Lead with love; no excuses

“Miss? Miss? Why are you calling this a school? This is not a school.”

These are the words Linda Cliatt-Wayman heard from a student her very first day as a principle.She was the speaker of the TedTalk I chose to watch ( and you can here! ) titled ‘How to fix a broken school? Lead fearlessly, love hard’. Ms. Cliatt-Wayman attended school in Northern Philadelphia where poverty, struggle, poor behavior and lack of academic standards are the norm. After graduating, she could have left her roots behind, but instead chose to go back to where lockers don’t have locks and desks don’t always have chairs to replant those roots in soil rich with leadership, love and understanding.

One of the first times the camera shows the audience in attendance at this talk, there are dismayed looks of sympathy, as expected, as Ms. Cliatt-Wayman elaborates on her “not a school”. I noticed there are also a couple of members of the crowd crying. They are crying because their education also was not stellar. They are crying for the students who hate school, cuss in the halls and fail classes they don’t attend becuase they have no idea what a school truly is. These were experienced educators moved by a peer of their own. I’ll admit by the end I shed a tear or two, and I don’t even cry during ‘The Notebook’. But, this does not mean school and love are two different entities, in fact, Ms. Cliatt-Wayman proves how they are.

What I loved about this video was her intense passion from start to applause. If I were to meet her in person, I would probably be a little intimidated, but these traits do not some off as grueling or demanding. These traits emphasize her passion for her students. Multiple times she repeated how important it is for en educator to love their students. Think about this. Think of the people you love. You would do anything in your power to get the best for them, right? That is exactly why you need to love your students. THey say love is blind so block out the snappy attitude and redundant questioning and look inside your students.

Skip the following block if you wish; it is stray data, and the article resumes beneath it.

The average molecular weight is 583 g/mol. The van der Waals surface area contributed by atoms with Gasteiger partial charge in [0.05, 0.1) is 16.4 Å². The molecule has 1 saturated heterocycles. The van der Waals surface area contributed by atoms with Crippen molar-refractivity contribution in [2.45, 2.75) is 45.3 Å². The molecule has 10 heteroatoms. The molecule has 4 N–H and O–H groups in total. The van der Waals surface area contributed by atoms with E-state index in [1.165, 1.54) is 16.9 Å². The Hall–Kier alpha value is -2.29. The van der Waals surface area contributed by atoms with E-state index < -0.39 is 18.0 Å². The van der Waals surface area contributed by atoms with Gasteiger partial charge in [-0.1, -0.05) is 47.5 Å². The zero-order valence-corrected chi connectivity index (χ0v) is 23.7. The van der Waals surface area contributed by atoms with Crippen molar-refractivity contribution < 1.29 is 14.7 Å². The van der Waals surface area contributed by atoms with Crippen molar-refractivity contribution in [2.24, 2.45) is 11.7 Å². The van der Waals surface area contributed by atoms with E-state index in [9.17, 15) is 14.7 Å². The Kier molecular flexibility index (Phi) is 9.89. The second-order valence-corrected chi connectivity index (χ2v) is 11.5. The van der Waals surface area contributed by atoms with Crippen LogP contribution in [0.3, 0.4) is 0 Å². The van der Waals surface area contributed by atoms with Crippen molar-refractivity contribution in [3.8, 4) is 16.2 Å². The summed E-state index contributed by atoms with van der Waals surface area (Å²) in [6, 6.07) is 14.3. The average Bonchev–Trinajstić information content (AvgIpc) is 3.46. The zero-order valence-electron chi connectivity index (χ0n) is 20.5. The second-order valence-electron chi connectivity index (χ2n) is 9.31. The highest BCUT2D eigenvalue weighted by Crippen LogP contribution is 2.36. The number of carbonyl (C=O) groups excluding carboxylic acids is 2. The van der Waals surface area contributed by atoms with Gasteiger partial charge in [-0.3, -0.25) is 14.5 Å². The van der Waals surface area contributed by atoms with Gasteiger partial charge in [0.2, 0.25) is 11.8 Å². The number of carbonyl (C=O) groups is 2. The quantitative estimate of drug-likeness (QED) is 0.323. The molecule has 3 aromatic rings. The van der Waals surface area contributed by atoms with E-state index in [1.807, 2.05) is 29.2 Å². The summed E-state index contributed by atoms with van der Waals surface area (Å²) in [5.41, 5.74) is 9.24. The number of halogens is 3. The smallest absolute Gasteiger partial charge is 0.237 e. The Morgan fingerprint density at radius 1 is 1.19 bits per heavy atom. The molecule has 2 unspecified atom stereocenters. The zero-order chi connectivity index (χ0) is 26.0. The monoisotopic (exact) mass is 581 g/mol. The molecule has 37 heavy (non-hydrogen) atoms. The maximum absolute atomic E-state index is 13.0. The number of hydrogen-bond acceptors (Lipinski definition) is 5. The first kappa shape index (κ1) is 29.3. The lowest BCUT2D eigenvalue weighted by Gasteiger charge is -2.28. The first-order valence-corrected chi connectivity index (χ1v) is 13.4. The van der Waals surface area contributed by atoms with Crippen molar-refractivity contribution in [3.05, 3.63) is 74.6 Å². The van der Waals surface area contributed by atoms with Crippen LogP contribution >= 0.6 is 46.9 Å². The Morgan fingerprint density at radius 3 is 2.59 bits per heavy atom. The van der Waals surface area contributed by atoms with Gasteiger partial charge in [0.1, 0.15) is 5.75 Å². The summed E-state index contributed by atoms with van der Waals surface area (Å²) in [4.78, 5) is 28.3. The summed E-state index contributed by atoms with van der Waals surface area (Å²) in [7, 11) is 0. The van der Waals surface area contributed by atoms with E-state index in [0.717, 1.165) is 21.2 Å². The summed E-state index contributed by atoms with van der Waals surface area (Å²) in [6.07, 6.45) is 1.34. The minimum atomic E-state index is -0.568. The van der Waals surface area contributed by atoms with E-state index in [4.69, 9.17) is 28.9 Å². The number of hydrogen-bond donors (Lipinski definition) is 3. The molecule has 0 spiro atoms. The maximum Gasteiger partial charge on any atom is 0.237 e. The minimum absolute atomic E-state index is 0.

“If you’re gonna lead, lead.”

“So what? Now what?”

“If no one told you they love you today, remember that I do.”

These are the three slogans Ms. Cliatt-Wayman recited repeatedly throughout her talk. Each has a lesson and purpose behind it. With the help of these slogans, a “not a school” in the slums worked its way up in the world to better its students. Ms. Cliatt-Wayman lead this change and my new view on leadership combined with love.


6 thoughts on “Lead with love; no excuses

  1. gratuitouslygeeky says:

    There is this idea that I’ve heard before that passion is terrifying to those who witness it and those who feel it. It can be so intense that it is overwhelming, and it often shows in the things that people say and do. The fact that you might be intimidated by meeting her is a testament to the authenticity of her passion. This is not to say that quiet intensity is any less real or valid, but more to say that if one is truly passionate it is easy to recognize.


  2. caitlannimickeaglescscedu says:

    I really loved this post! Love is such a big part of teaching! You have to love your job and love your students in order to get the results that you are aiming for. Every teacher and administrator should lead with love. Great post!


  3. Elisabeth Ellington says:

    I’m off to watch this talk right now! Sounds right up my alley. The longer I teach, the more I think that love is really the only thing we need to do exceptionally well. Love makes all other things possible in the classroom. But it’s really difficult to talk about love in a serious way with other professionals–they think you’re soft, touchy-feely, new-agey, etc.


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